Plant Systematics May 10th, 2005




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Plant Systematics May 10th, 2005 :



Changes:

2nd Lab practical will be on Thursday June 2 at 12noon in the lab room (Thimann 239)

It will cover ALL lab families but most will be from the last 5 weeks of class.
Lecture Final will be on Monday June 6 from 12-3 pm. It will be 1/4 from the 1st half of class and 3/4 from the 2nd half.
NEXT WEEK: EUDICOTS:Lamiaceae, Apiaceae, Caprifoliaceae, Asteraceae. MONOCOTS:Juncaceae,Cyperaceae,Poaceae
Keying - If you need help, bring plants in to lab and we can help you key them. Stay until the end of lab you should be able to get 5 plants done in lab time, especially if you work in pairs. Don't spend too much time trying to get the exact species if it seems to be trouble, write down where there are ambiguities or conflicts (2 sentences) and the possible choices and move on- keep a sample or take a picture and Jeremy or I may be able to help narrow down the choices later. Pop quiz at end of lecture will give up to 5 extra points that can be used to offset any deficiencies.
There were questions about what you will be responsible for from week 5.

A. Fagaceae and Onagraceae.


Phylogenetic tree review with features characterizing the clades.

For lecture test know the clades in figs 9.6 - 9.8, and the descriptions for the groups outlined below, more descriptions will come each week. Note that there are new differences between Judd and the APG classifications (http://www.mobot.org/MOBOT/research/APweb/)

especially with the "ales". It is good to know them but realize that the hypotheses about what belongs in them are changing. They still form a framework upon which to "hang" the families, it's just a changing one.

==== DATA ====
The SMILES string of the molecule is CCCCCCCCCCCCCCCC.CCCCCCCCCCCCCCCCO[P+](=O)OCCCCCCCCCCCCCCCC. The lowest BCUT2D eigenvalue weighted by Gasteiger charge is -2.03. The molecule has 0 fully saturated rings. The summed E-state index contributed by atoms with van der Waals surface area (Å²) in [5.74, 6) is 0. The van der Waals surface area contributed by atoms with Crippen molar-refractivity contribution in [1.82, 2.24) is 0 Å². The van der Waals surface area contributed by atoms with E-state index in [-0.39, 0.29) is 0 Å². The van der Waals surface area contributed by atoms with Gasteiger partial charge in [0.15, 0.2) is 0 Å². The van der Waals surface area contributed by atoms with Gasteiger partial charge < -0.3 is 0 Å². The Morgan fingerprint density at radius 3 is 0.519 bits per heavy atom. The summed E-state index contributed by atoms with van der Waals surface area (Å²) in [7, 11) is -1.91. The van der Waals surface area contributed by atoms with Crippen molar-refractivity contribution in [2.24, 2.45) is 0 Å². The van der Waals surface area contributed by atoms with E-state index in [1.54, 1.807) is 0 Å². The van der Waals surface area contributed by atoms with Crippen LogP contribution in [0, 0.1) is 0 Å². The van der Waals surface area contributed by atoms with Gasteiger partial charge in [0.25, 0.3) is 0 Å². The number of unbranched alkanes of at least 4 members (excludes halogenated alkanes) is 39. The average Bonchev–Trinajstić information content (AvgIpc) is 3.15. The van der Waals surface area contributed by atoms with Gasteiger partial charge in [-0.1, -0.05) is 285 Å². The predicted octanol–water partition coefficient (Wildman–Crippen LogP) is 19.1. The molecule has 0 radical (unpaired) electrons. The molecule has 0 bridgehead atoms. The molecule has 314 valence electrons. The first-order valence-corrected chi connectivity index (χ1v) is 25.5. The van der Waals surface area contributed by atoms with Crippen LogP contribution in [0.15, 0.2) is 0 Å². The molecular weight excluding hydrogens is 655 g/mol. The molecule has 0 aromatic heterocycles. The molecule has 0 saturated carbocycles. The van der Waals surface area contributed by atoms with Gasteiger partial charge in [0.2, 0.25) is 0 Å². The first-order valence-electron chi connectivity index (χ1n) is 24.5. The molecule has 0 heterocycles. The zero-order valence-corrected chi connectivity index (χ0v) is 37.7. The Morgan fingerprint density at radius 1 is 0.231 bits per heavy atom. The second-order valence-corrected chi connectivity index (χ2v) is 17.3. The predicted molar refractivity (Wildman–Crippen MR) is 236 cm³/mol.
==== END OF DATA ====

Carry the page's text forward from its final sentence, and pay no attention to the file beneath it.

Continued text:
For the families, read what is written in Judd and try to understand the terminology and meaning of the initial description but most of the test will come from my lectures. For Judd, focus on the Distribution and Ecology, the Economic plants and products and the pollination section of the Discussion. Read some other parts of the Discussion section so you are familiar with what they are saying - I may have a fictitious or real example of this type of discussion as part of a question.
Floral formulas: Know how to read them and what all the symbols mean. Do not memorize the general floral formulas for the families. Be able to use floral formulas as an aid in family description - I may give you a specific floral formula and ask you what family this is likely to be in. These will be based on family descriptions given in lecture.
Eudicots (Tricolpates) (p297) - tricolpate pollen, flowers in whorls, slender well-differentiated filaments, S-type plastids in sieve elements (long tube, phloem)

Rosids- heterogeneous group with weak support, no good synapomorphies

Eurosids I - no good synapomorphies

Fagales


Fagaceae

Betulaceae, (lab only)

Juncaginaceae, (lab only)

Myrtales



Onagraceae

Eurosids II - no good synapomorphies

Brassicales

Brassicaceae

Malvales


Malvaceae

Sapindales



Sapindaceae/Aceraceae (lab only)
Asterid(Sympetalae) (p 421) ovule with single integument (unitegmic)

Cornales (Corn-, Hydr ange-)

Ericales

Ericaceae

Primulaceae

Polemoniaceae

Core Astrids (Euastrids 1 and II)(p421,436) - stamen# ≤ petal#, sympetalous corolla, epipetalous stamens, gynoecium of 2 fused carpels

Euasterids I - Inflorescence cymose

Solanales



Solanaceae

Boraginaceae (Hydrophyllaceae)

Gentianales



Apocynaceae (Adsclepiadaceae)

Lamiales


Plantaginaceae

Scrophulariaceae

Orobanchaceae

Euasterids II:


random info:

This species has internal phloem (arrows): phloem that is located to the inside of the primary xylem, in the pith. (Be careful of the name: this is internal phloem; in an unusual type of secondary growth, phloem is located inside the wood, the secondary xylem; that phloem is included phloem.) This is a bicollateral vascular bundle because there is phloem to both the outside and inside of the xylem

Solanaceae: Solanales
Habit: Herbs, shrubs, trees, vines

Hairs: Often stellate, prickles or spines

Leaves: Simple, alternate, exstipulate (sometimes deeply lobed), may be adenate to stem

Inflorescence: Determinate, cymose or solitary

Flowers (overall): Showy, bisexual

Floral Symmetry: Radial

Calyx: 5 connate sepals, often persistent

Corolla: 5 connate petals, rotate to tubular, plicate (folded), lobe end turned inward or reflexed

Androecium: 5 epipetalous stamens, alternate, connivient anthers (touching)